Think about a Kui Park Holiday – clean, friendly, and value for money.
Are Kui Parks easy to find? Using the “What3Words” app they are.
Are you reading this because you have reached a certain stage in life where you are longing for change? Each day are you on the net reading about the adventures others are having now COVID restrictions have eased.
Today, I’m sitting typing this blog thinking about Kui Parks. Above all, I’m dreaming of the time I can return to Tasmania. Why? Because Barbara and I were there in a caravan in 2010. Now, one of my favourite Facebook sites is this one: “The very best of caravan and camping in Tassie“.
Diane Reed started the site in 2017. She had lived her whole life on the mainland. But, a year earlier, Diane and her family had a caravan holiday in Tasmania. So much in love were they with what they discovered, they sold up and moved to Penguin, 25 mins west of Devonport.
I wrote earlier that Barbara and I had caravaned in Tassie in 2010. We spent weeks based on the North Coast, often passing through a little (at the time) hamlet called Smithton. Subsequently, Smithton has grown, helped by the vision of a gentleman named Greg Poke and his partner. In 2010 they purchased land adjoining the Country Club. In the ensuing 10 years, the magnificent River Breeze Caravan and Cabin Park has emerged. And, it is now one of Kui Park’s most popular venues. So how did Kui Parks come about?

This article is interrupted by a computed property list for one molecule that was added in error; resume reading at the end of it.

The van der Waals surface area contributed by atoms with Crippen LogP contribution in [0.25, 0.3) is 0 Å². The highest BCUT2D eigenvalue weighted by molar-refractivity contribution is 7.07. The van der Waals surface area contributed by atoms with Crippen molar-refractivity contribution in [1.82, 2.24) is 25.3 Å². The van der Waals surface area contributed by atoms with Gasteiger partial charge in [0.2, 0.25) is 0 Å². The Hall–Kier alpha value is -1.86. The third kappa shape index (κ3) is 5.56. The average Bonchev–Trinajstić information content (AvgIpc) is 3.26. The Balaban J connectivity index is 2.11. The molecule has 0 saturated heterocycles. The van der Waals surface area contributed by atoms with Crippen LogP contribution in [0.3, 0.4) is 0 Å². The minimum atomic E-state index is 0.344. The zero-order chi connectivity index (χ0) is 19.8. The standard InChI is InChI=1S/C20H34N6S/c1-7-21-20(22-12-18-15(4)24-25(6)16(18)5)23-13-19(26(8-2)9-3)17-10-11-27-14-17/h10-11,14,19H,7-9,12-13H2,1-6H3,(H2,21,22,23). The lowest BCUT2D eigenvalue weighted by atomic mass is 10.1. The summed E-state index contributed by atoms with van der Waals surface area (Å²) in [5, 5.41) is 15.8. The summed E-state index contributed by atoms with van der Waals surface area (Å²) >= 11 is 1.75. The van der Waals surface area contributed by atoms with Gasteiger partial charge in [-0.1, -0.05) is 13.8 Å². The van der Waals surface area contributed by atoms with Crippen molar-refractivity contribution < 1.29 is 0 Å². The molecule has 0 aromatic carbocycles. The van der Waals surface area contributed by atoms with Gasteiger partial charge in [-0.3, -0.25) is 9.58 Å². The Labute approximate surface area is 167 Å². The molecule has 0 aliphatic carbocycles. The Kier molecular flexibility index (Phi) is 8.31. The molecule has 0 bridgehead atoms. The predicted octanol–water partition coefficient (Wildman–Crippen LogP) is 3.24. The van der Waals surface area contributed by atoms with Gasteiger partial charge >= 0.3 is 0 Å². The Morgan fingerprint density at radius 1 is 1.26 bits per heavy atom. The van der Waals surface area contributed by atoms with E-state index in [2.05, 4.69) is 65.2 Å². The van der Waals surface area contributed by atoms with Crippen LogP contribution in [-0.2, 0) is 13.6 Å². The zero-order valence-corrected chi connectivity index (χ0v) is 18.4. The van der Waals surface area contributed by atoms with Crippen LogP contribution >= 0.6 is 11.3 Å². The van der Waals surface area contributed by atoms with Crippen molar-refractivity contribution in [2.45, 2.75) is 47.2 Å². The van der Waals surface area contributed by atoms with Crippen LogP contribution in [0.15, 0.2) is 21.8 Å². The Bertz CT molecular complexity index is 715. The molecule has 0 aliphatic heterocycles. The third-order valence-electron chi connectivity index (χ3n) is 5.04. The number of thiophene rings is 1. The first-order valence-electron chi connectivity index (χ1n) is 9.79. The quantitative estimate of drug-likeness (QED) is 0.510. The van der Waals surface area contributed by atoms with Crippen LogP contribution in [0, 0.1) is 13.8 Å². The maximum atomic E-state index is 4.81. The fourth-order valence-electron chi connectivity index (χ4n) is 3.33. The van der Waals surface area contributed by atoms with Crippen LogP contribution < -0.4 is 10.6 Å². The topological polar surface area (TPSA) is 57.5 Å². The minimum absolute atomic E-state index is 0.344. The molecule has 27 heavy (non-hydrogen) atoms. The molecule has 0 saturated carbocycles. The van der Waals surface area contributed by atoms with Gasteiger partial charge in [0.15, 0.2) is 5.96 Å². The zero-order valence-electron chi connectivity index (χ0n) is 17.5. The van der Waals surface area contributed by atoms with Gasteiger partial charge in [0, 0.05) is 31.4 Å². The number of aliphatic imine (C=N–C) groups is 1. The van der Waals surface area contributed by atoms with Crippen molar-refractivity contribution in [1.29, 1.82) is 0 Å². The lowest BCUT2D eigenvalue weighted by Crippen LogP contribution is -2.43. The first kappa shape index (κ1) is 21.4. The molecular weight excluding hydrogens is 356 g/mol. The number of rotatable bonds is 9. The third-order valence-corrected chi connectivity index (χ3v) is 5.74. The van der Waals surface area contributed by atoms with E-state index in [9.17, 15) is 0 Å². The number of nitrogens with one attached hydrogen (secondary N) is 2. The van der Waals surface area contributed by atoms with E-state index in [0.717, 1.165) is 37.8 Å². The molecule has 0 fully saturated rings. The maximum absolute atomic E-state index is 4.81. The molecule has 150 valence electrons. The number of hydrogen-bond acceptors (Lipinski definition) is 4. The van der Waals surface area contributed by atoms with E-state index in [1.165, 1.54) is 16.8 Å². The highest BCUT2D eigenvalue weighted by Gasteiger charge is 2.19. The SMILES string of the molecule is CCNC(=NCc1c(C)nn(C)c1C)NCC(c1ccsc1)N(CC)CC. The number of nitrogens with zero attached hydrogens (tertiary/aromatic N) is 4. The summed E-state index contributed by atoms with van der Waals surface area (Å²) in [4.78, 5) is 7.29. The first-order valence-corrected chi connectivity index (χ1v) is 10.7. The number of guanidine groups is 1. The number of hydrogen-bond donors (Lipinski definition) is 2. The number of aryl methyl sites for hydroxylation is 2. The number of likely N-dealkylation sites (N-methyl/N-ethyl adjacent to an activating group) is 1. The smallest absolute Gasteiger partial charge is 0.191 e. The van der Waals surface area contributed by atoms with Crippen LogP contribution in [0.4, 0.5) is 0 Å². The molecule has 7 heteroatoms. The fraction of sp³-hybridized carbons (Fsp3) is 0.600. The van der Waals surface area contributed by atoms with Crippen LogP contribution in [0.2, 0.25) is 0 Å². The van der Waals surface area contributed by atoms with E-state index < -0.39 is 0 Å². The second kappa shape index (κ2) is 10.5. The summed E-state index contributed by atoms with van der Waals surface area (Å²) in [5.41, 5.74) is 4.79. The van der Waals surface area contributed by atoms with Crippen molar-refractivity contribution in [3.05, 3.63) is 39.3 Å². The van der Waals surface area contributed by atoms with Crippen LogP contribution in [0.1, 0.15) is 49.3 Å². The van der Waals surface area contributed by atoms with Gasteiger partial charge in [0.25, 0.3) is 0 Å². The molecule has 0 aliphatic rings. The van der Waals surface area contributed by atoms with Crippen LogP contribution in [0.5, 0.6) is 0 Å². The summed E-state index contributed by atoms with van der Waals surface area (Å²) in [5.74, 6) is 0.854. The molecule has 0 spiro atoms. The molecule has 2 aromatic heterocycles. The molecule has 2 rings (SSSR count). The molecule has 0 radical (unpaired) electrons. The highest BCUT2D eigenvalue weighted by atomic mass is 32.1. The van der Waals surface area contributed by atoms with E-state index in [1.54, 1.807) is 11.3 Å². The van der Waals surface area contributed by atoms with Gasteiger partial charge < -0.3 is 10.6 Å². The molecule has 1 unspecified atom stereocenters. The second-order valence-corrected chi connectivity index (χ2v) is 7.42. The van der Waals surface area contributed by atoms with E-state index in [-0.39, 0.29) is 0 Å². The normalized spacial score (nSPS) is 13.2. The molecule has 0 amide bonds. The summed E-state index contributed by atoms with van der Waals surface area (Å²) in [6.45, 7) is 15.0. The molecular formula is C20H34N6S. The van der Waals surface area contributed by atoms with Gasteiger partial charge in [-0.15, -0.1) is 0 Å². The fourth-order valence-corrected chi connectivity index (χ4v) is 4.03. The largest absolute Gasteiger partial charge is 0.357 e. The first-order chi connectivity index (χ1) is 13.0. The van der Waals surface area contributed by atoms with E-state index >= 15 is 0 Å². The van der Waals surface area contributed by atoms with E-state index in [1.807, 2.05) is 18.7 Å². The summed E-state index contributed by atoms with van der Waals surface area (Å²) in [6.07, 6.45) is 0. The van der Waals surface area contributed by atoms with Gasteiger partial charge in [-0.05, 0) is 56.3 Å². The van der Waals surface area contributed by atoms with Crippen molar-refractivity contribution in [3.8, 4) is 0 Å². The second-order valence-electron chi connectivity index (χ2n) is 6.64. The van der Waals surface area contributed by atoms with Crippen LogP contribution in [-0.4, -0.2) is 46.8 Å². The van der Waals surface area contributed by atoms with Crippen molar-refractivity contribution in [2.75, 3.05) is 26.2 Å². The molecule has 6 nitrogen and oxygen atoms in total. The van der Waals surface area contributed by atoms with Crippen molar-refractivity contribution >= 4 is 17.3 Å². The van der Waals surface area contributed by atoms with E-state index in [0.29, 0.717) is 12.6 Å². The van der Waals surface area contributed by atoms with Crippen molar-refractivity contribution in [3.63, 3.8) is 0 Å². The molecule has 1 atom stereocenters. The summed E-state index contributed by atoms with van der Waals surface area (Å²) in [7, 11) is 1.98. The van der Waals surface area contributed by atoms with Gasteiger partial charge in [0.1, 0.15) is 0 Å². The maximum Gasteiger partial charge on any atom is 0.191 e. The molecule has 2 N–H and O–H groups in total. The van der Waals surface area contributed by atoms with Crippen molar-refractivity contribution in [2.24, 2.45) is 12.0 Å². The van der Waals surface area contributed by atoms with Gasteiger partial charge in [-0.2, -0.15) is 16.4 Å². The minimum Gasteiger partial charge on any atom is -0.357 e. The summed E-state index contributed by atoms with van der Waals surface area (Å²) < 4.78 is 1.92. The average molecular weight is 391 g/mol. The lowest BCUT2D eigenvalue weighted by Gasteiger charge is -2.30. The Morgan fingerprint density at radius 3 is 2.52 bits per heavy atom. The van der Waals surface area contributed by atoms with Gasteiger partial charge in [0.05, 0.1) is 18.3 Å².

Bert van Spronsen and his wife Kenau founded the Kui Parks chain in 2014. They had spent more than four decades caravaning through South Africa, Europe, and Australia. As a business and marketing man, Bert had become aware that in Australia, caravan parks tended to fall into one of two groups.
Firstly, there were the “you beaut” expensive urban-type resorts targeting young families. Kids just loved the jumping castles, huge playgrounds, and all that stuff. On the other hand, there was the 1960’s style – concrete slabs for tiny caravans – jammed in – cheek by jowl.
As a smart businessman, Bert could see that so-called “Baby Boomers” offered the greatest potential. Internet forums for “grey nomads” – as journalists were calling them – plus many around the campfire happy hours had convinced him. “Clean, friendly, and value for money” was to be his formula for success.
Happy hour at a Kui park.
About this time he got wind of what a couple of very smart entrepreneurs had created in London. Launched in 2013, it was called “What3Words”. A man of great vision, Bert could see that “What3Words” had the potential to change forever the way locations were identified. The global positioning system (GPS) had not majorly changed since before man set foot on the moon.
Now, every one of the 77 Kui parks has a “What3Words” address.
How much simpler is ///unfilled.vagueness.enjoy than -40.840293673805135, 145.10975636546448?